By Timothy D. Barnes
This good documented examine specializes in the profession of Archbishop Athanasius of Alexandria throughout the 300s advert. yet past that, Barnes illuminates the encompassing age with its assumptions, passions, and realities. at the back of the authentic statements of a winner in church historical past, Barnes indicates us the facts of a fallible, formidable, vindictive guy, striving to defeat his competitors by way of nearly any potential invaluable. The ups and downs of this man's occupation are with reference to breathtaking. Barnes' cautious examine finds a saga of nerve-racking political hardball over the way forward for strength in Rome's new imperial faith.
--author of Correcting Jesus
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Extra resources for Athanasius and Constantius: Theology and Politics in the Constantinian Empire
A. D. Leeman, Tacite sur Petrone. Mort et liberte, ASNP HI/8 (1978), 421-434. 4. Other Epicureans of the First Century Some known Epicureans of this period are: Philostratus in his life of Apollonius of Tyana says that the sage studied with Epicureans at Aegae in Cilicia. Philostratus is an exceedingly unreliable source and may be merely projecting back in time a contubernium of his own day. It is odd however to make his hero study an uncongenial creed so that one is inclined to think that he received it as part of the traditon about Apollonius.
W. Haase (Berlin -New York 1983), 1765-1787. 4. The Epicureanism of Vergil Vergil's relation to Epicureanism has been much discussed, and can therefore, be given summary treatment. From a variety of sources it is known that about 48 B. C. Vergil went to Campania, and spent six years or more in an Epicurean community whose leading professor was Siro. Tacitus (Dial. 13) speaks of Vergil's securum et quietum ... secessum and his felix contubernium: the latter is a technical Epicurean term. The period is reflected in the little collection 'Catalepton', which seems to be mainly authentic.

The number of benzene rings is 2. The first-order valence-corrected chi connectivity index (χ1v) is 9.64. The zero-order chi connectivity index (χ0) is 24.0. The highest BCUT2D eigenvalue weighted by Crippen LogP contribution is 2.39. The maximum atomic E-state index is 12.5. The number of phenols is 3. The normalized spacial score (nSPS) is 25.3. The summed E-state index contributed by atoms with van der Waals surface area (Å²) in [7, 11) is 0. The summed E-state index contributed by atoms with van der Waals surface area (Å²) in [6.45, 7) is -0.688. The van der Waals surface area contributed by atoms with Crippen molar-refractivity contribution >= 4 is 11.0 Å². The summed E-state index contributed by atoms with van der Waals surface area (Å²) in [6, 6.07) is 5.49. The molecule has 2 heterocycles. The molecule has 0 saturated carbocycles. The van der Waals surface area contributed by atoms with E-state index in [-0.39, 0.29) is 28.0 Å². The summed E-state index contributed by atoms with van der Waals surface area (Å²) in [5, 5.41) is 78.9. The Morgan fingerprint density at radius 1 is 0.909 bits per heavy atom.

Again the saying ipsa enim altitudo attonat summa (Ep. 19,9) fits well Epicurus's injunction to avoid the positions of power. Indeed this was one of the most remarkable - and Epicurean things about Maecenas: he was content to remain an eques, to live out of the public eye, and to exercise influence without the possession of power. Another Epicurean trait recorded by Seneca (Ep. 114,7) in a highly critical passage, was his abstention from bloodshed. This is confirmed by a story recorded by Dio Cassius (55,7), and the Byzantine monk Georgius Cedrenus.
Athanasius and Constantius: Theology and Politics in the Constantinian Empire by Timothy D. Barnes